1. Wide pan from Tunisian embassy to gathering in solidarity with Tunisia in the wake of the attack on the Bardo Museum by Islamic militants
2. Mid of people holding a large Tunisian flag shouting (French) "Solidarity with Tunis"
3. Mid of a man carrying a bouquet of flowers in front of the embassy
4. Close-up of a banner reading (French) "I am Tunisia"
5. SOUNDBITE (French) Mohamed Taba, French-Tunisian resident of France:
"In January it was Charlie Hebdo and today it is Bardo. It is a worldwide threat. We need help from France. Tunisians are asking for a genuine help from France. Terrorism is at our doors, nearby. We need military assistance on the ground. France needs to react."
6. Mid of a man waving a French and a Tunisian flag sewn together, protesters chanting
7. Close up of composition of the two flags
8. SOUNDBITE (French) Desiree Bellaiche, Tunisian Jew, resident of France:
"Today I am shocked by what goes on in both of my countries for the people I love. Terrorism started to explode all over the world. It attacks France and Tunisia and we absolutely need to eradicate it."
9. Mid of people waving Kurdish flags
10. SOUNDBITE (French) Desiree Bellaiche, demonstrator, Tunisian Jew, resident of France:
"I am Tunisian and Jewish and my partner is a Muslim. And we are the image of Tunisia, the image of tolerance, of solidarity, of love between people without any distinction."
Over 300 protesters gathered in a narrow street front of the Tunisian embassy in Paris on Thursday to express their solidarity with the Tunisian people in the wake of a deadly attack carried out by gunmen on a museum in Tunis.
Demonstrators urged France to provide military assistance to Tunisia, to help the country combat the extremists, following the attack which claimed 23 lives.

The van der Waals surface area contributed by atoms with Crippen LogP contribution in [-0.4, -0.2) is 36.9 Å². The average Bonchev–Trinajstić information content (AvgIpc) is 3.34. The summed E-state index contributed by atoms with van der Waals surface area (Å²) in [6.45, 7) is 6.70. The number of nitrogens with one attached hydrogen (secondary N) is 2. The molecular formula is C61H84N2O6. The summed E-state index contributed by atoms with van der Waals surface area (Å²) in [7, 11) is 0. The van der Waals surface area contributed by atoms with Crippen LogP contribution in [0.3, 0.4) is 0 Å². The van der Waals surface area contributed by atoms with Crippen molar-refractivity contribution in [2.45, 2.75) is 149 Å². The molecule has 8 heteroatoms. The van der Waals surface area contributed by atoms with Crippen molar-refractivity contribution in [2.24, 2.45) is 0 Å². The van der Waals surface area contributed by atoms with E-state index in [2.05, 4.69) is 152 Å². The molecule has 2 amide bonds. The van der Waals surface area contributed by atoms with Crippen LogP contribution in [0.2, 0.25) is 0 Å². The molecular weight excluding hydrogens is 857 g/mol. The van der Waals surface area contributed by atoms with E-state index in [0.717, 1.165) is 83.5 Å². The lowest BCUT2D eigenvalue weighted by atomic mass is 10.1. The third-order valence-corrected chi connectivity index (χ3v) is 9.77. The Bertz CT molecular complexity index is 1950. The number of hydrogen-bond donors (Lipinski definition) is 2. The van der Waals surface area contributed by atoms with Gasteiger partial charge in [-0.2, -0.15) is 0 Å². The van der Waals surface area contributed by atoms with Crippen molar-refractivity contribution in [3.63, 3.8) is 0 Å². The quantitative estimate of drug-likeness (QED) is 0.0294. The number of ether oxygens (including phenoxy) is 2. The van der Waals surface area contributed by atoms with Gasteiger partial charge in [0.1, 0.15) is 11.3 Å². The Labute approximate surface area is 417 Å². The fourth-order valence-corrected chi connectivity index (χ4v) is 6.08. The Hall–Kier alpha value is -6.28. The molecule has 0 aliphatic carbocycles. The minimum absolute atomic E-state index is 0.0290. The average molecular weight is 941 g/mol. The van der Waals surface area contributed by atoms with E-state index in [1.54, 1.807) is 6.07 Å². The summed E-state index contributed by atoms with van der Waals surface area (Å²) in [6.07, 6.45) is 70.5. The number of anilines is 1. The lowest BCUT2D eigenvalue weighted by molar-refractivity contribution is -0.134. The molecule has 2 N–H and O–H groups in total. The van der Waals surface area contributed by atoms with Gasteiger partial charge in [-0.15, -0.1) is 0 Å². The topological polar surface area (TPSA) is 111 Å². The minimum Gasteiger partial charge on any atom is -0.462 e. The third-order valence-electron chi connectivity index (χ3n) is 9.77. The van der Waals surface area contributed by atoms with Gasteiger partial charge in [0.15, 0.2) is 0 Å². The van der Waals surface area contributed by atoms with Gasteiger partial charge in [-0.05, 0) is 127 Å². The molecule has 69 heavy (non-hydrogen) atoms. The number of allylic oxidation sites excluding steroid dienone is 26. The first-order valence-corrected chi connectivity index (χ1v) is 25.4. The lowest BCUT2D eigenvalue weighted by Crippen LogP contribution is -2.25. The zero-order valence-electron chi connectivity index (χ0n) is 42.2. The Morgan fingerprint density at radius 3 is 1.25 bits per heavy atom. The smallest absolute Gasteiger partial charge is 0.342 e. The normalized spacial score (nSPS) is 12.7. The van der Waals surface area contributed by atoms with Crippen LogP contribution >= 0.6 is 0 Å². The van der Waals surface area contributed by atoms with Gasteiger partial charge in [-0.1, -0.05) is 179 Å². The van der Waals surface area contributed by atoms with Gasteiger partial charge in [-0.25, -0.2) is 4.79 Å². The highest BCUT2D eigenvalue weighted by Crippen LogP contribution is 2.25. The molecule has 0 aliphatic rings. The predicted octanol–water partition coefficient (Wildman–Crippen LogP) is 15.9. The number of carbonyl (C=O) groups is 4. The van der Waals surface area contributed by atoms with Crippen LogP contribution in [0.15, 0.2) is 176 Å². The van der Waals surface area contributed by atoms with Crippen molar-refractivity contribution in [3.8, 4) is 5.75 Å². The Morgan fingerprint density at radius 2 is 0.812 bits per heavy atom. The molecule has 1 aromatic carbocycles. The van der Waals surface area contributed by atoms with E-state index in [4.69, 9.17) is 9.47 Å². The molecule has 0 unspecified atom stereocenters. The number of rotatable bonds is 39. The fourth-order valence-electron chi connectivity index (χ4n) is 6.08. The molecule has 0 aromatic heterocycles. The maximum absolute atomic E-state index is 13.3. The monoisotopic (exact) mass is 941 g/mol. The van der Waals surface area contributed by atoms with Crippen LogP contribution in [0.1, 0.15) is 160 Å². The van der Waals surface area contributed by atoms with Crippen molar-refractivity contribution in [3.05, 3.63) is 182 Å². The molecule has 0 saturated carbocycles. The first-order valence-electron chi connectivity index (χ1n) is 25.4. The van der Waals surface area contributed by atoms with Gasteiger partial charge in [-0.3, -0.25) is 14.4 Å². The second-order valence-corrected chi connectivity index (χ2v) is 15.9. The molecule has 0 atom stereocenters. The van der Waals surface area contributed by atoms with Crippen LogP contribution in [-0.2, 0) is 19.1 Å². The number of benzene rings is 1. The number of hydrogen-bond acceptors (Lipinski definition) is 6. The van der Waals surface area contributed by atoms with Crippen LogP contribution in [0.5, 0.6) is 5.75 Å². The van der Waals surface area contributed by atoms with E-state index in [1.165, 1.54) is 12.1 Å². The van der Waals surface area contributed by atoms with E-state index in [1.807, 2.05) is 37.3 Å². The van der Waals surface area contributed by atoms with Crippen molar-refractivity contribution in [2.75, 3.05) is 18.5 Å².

French President Francois Hollande asked Interior Minister Bernard Cazeneuve to visit Tunisia on Friday to reinforce the security cooperation with the North African country.
The attack on Tunisia's national museum and the nearby parliament on Wednesday, for which the Islamic State group has claimed responsibility, tops years of radical violence that has rocked the country after the 2011 revolution that overthrew the country's long-ruling secular dictator.
The country's disparate radical elements appear to be increasingly drawn toward the banner of the Islamic State.
"Today I am shocked by what goes on in both of my countries for the people I love," Desiree Bellaiche, a Tunisian Jew who has been living in France for more than 50 years, said at the demonstration.
"I am Tunisian and Jewish and my partner is a Muslim. And we are the image of Tunisia, the image of tolerance, of solidarity of love between people without any distinction," she added.
Amongst French and Tunisians, a group of Kurds also joined the gathering to express their solidarity with Tunisia.